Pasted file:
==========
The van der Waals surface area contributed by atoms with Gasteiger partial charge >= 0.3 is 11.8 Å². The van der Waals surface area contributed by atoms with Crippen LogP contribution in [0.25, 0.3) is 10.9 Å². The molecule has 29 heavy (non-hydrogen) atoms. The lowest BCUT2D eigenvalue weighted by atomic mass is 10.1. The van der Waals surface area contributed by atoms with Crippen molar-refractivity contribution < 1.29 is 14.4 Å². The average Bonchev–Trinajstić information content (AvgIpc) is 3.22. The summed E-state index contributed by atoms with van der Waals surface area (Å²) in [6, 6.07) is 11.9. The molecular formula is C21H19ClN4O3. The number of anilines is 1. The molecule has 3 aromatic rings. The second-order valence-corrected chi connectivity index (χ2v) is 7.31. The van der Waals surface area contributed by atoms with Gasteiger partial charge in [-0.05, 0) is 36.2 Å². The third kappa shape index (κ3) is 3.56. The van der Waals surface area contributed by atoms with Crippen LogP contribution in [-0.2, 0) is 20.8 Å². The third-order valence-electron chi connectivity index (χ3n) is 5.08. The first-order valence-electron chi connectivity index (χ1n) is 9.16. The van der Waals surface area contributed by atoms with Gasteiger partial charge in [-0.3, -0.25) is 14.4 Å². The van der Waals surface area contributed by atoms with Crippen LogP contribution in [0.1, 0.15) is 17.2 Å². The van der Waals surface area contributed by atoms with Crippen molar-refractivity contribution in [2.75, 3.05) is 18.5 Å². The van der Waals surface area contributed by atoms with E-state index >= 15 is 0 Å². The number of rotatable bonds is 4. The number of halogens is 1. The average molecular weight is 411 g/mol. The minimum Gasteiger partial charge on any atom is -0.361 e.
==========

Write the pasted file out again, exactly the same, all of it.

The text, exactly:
The van der Waals surface area contributed by atoms with Gasteiger partial charge >= 0.3 is 11.8 Å². The van der Waals surface area contributed by atoms with Crippen LogP contribution in [0.25, 0.3) is 10.9 Å². The molecule has 29 heavy (non-hydrogen) atoms. The lowest BCUT2D eigenvalue weighted by atomic mass is 10.1. The van der Waals surface area contributed by atoms with Crippen molar-refractivity contribution < 1.29 is 14.4 Å². The average Bonchev–Trinajstić information content (AvgIpc) is 3.22. The summed E-state index contributed by atoms with van der Waals surface area (Å²) in [6, 6.07) is 11.9. The molecular formula is C21H19ClN4O3. The number of anilines is 1. The molecule has 3 aromatic rings. The second-order valence-corrected chi connectivity index (χ2v) is 7.31. The van der Waals surface area contributed by atoms with Gasteiger partial charge in [-0.05, 0) is 36.2 Å². The third kappa shape index (κ3) is 3.56. The van der Waals surface area contributed by atoms with Crippen LogP contribution in [-0.2, 0) is 20.8 Å². The third-order valence-electron chi connectivity index (χ3n) is 5.08. The first-order valence-electron chi connectivity index (χ1n) is 9.16. The van der Waals surface area contributed by atoms with Gasteiger partial charge in [-0.3, -0.25) is 14.4 Å². The van der Waals surface area contributed by atoms with Crippen LogP contribution in [0.1, 0.15) is 17.2 Å². The van der Waals surface area contributed by atoms with Crippen molar-refractivity contribution in [2.75, 3.05) is 18.5 Å². The van der Waals surface area contributed by atoms with E-state index >= 15 is 0 Å². The number of rotatable bonds is 4. The number of halogens is 1. The average molecular weight is 411 g/mol. The minimum Gasteiger partial charge on any atom is -0.361 e.